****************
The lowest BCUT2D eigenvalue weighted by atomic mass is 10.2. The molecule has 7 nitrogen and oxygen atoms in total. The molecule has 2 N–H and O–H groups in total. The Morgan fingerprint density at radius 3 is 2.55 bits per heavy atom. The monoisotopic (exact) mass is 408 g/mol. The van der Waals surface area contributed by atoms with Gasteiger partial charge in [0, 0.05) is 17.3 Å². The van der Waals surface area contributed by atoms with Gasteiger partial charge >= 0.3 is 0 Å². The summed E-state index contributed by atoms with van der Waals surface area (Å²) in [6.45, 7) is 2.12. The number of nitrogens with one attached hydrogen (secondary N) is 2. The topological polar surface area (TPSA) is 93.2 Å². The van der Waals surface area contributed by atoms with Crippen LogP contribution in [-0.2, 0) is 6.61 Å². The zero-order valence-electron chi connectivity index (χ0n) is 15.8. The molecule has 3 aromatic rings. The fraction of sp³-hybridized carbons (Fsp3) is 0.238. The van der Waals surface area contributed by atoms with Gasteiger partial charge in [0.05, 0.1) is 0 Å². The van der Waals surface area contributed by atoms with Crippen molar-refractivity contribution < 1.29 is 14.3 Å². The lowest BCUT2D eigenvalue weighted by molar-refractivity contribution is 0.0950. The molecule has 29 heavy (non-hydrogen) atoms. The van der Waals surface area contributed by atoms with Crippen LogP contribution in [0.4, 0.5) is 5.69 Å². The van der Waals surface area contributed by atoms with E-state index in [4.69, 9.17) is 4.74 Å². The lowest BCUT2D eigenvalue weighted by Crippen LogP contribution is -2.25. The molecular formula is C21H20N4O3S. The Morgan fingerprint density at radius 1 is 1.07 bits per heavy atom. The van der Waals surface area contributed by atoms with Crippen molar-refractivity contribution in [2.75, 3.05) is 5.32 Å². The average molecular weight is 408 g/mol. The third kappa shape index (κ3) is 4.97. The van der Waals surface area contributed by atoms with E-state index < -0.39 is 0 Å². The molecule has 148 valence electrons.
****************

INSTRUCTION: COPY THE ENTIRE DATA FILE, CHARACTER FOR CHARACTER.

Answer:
The lowest BCUT2D eigenvalue weighted by atomic mass is 10.2. The molecule has 7 nitrogen and oxygen atoms in total. The molecule has 2 N–H and O–H groups in total. The Morgan fingerprint density at radius 3 is 2.55 bits per heavy atom. The monoisotopic (exact) mass is 408 g/mol. The van der Waals surface area contributed by atoms with Gasteiger partial charge in [0, 0.05) is 17.3 Å². The van der Waals surface area contributed by atoms with Gasteiger partial charge >= 0.3 is 0 Å². The summed E-state index contributed by atoms with van der Waals surface area (Å²) in [6.45, 7) is 2.12. The number of nitrogens with one attached hydrogen (secondary N) is 2. The topological polar surface area (TPSA) is 93.2 Å². The van der Waals surface area contributed by atoms with Crippen LogP contribution in [-0.2, 0) is 6.61 Å². The zero-order valence-electron chi connectivity index (χ0n) is 15.8. The molecule has 3 aromatic rings. The fraction of sp³-hybridized carbons (Fsp3) is 0.238. The van der Waals surface area contributed by atoms with Gasteiger partial charge in [0.05, 0.1) is 0 Å². The van der Waals surface area contributed by atoms with Crippen molar-refractivity contribution < 1.29 is 14.3 Å². The lowest BCUT2D eigenvalue weighted by molar-refractivity contribution is 0.0950. The molecule has 29 heavy (non-hydrogen) atoms. The van der Waals surface area contributed by atoms with Crippen LogP contribution in [0.4, 0.5) is 5.69 Å². The van der Waals surface area contributed by atoms with E-state index in [4.69, 9.17) is 4.74 Å². The lowest BCUT2D eigenvalue weighted by Crippen LogP contribution is -2.25. The molecular formula is C21H20N4O3S. The Morgan fingerprint density at radius 1 is 1.07 bits per heavy atom. The van der Waals surface area contributed by atoms with Crippen molar-refractivity contribution in [2.75, 3.05) is 5.32 Å². The average molecular weight is 408 g/mol. The third kappa shape index (κ3) is 4.97. The van der Waals surface area contributed by atoms with E-state index < -0.39 is 0 Å². The molecule has 148 valence electrons.